Gray Wolf Management
The restoration of the gray wolf in terms of their numbers and spread geographically is one of the most successful reintroductions of endangered wildlife in U.S. history. Wolves are able to be here because of the abundance of prey species including deer and elk. MWF helped write the wolf delisting rider in 2011 that reinstated the federal delisting rule. Wolves are like any other species in that they do need management, and that will include fair-chase hunting. Wolves continue to thrive in Montana.
"There are no words that can tell the hidden spirit of the wilderness, that can reveal its mystery, its melancholy, and its charm." -Teddy Roosevelt
Since the 1930s, the Montana Wildlife Federation and its’ members have been the leaders in protecting and enhancing our public lands, clean water, public access, and wildlife. This work is driven by a deep and abiding love for this place we call home. MWF is once again stepping up like no one else to proactively advocate for Montana’s wildlife and people and we need your help in making Montana a lead-free landscape.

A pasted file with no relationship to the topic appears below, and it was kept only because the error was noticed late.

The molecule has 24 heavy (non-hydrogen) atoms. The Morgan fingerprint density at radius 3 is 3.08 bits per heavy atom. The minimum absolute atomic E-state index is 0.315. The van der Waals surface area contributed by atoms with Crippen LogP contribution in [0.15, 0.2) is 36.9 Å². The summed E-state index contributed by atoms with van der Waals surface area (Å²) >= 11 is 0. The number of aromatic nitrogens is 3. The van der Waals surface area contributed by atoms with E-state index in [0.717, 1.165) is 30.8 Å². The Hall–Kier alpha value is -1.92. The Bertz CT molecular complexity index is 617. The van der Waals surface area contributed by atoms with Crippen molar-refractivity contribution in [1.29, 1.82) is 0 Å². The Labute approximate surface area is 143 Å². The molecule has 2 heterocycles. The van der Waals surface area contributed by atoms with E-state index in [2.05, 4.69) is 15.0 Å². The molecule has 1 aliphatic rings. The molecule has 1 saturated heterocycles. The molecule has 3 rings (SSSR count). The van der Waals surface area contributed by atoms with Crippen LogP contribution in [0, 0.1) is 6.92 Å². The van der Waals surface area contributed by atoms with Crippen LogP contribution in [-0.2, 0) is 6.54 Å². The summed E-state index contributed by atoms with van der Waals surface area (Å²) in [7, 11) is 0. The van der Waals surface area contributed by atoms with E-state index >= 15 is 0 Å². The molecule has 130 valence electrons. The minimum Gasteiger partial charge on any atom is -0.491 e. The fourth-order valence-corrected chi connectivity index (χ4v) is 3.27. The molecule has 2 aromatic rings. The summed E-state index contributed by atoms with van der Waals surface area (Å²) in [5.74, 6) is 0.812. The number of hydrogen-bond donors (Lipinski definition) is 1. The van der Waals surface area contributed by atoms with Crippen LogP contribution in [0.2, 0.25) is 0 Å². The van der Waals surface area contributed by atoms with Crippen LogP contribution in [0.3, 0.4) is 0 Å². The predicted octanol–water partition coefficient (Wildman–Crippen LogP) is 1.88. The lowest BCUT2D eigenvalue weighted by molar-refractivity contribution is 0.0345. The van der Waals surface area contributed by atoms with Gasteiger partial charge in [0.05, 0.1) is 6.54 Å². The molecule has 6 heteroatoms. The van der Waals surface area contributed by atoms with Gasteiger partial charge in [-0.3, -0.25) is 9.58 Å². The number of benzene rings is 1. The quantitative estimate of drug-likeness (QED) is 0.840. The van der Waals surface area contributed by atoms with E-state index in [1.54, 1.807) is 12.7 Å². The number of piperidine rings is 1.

MWF knows that hunters care about wildlife like no one else and they have shown a willingness to do the right thing in defense of wildlife. In Montana, we are seeing too many occurrences of our wildlife becoming critically ill due to lead poisoning, contracted from consuming lead left in gut piles. While this is an unintentional repercussion of hunting with lead ammunition, the impact can be mitigated when hunters switch to lead-free alternatives.
We are asking you to join us in our Lead-Free MT initiative by taking the MWF Non-Lead Pledge. By taking the MWF Non-Lead Pledge you agree to help wildlife and your fellow Montanans by:
- Only use lead-free ammunition, such as steel or copper, when hunting.
- Where possible, practice at established ranges so lead on the landscape is confined to specific, manageable areas.
- Help to educate others on the benefits of hunting with lead-free ammunition by sharing your knowledge and experience.
While these steps may seem simple, the positive effects they will have can not be understated. It is our role to stand up for the wildlife that can’t stand up for itself. Stand up for Montana’s wildlife today by taking the MWF Non-Lead Pledge. Together we can support our wildlife and each other by creating a lead-free Montana.
Sign the pledge to help end the spread of Chronic Wasting Disease.
Once numbering in the tens of millions, sage-grouse populations today have decreased drastically as a result of development and habitat loss.
Please take our Montana elk management survey. These survey results will help inform our elk management efforts.